Cybercrime, while lucrative, has barriers to entry. Historically, to become a successful hacker, you had to have the knowledge and skills to create your own attacks from scratch. However, all that has changed with the proliferation of the underground market for phishing-as-a-service. Now, anyone can become a cybercriminal at the click of a mouse – all they need to know is where to look and what they want to pay.
What is phishing-as-a-service?
Phishing-as-a-service, or PhaaS, is a black-market industry where skilled cybercriminals sell access to the tools and knowledge required to carry out a phishing attack using a software-as-a-service style model.
Cybercriminal ‘vendors’ use dark web forums to advertise and sell ‘phishing kits’, toolkits that include everything needed to carry out an email attack, including curated databases of targets and branded email templates. Some vendors are more specialised – for example, offering access to collated open-source intelligence (OSINT) to enable cybercriminals to create highly convincing attacks, or the back-end code needed to create fraudulent webpages that mimic well-known brands to harvest credentials.
PhaaS is growing in popularity: for vendors, it’s a way to make money from their phishing skills with less risk of being caught, and for their customers, it’s a quick and easy way to pull off a professional-level phishing attack. It’s become a highly commercialized dark web industry, with recent researcher published by Egress observing vendors offering polished platforms that make it simple to build a campaign of malicious emails.
And cybercriminals don’t need to be flush with cash to get started. The research found that kits are listed for as little as $40. Some vendors were even observed offering Black Friday discounts to drum up business.
By making these tools readily available, PhaaS has significantly lowered the technical and financial barriers to entry to cybercrime, opening the floodgates for inexperienced hackers to begin launching their own attacks. Even more worryingly, the research published by Egress also found that some vendors have begun to advertise their phishing kits on the clear web, making them accessible even to those who don’t know how or have the means to access the dark web.
All of this makes it easier for cybercriminals to infiltrate your organization.
Why is PhaaS a problem?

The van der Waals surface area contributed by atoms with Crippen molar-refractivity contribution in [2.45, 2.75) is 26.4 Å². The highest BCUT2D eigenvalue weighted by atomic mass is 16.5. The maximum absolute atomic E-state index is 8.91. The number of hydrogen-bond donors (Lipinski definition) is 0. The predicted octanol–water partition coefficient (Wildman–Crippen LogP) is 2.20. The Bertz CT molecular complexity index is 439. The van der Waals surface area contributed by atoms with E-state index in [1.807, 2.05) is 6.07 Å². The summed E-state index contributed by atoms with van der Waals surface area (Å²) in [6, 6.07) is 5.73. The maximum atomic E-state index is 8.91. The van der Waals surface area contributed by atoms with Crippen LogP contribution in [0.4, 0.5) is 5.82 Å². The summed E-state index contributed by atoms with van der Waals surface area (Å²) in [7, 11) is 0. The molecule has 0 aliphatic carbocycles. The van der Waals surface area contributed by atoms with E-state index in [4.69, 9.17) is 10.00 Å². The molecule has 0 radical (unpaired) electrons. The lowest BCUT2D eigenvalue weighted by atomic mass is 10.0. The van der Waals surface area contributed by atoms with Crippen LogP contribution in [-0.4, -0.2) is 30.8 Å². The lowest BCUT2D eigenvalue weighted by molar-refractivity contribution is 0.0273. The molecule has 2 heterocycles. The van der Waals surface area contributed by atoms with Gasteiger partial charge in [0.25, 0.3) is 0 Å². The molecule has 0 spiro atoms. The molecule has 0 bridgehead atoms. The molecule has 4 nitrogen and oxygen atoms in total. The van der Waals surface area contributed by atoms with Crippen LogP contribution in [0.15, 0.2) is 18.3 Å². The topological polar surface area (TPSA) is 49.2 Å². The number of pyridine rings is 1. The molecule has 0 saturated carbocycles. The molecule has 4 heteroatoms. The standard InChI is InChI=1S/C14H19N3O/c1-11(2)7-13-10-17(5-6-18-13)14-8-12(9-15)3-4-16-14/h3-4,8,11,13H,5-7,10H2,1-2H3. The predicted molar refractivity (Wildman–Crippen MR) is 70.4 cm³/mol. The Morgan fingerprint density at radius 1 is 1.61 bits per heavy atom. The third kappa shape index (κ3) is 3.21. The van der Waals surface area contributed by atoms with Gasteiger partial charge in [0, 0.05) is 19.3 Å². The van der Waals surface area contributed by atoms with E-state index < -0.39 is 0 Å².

The proliferation of PhaaS spells trouble for many organizations. Phishing is already a major security threat – research by Egress found that 73% of organizations have been the victims of successful phishing attacks in the last year. The commodification of phishing kits will only make the problem worse.
By lowering the barriers to entry, PhaaS has encouraged a new generation of cybercriminals to try their hand at phishing – and the return on investment for them is significant. PhaaS has made phishing more profitable – cybercriminals no longer need to spend time building their own email templates or false websites to scrape credentials or payment information. All they need to do is download a kit from a PhaaS vendor and follow the instructions to launch their attack. The time between ideation of attack and ‘fulfilment’ is minimal.
In addition, PhaaS also means that existing individual cybercriminals can easily ramp up the frequency of their attacks.
How can organizations protect themselves?
There’s little that individual organizations can do about the PhaaS industry itself – it will continue to increase in popularity as long as it remains profitable. However, organizations can take steps to better protect themselves from the increased volume, and sophistication, of the attacks produced using PhaaS.
While many organizations have invested in security awareness training to help their employees to spot malicious emails, it can only go so far in solving the problem. Organizations need to invest intelligent technology to win the battle against sophisticated phishing attacks. Solutions that use a zero-trust approach, combined with machine learning and natural language processing (NLP) technologies, can detect even the most advanced attacks.
Intelligent technology can also be used to enhance existing security training programs, partnering with users to improve employee awareness and help them to identify the signs of a phishing attack. Using these real-time teachable moments, technology can ensure that employees are the organization’s first line of defence against the next generation of cybercriminals.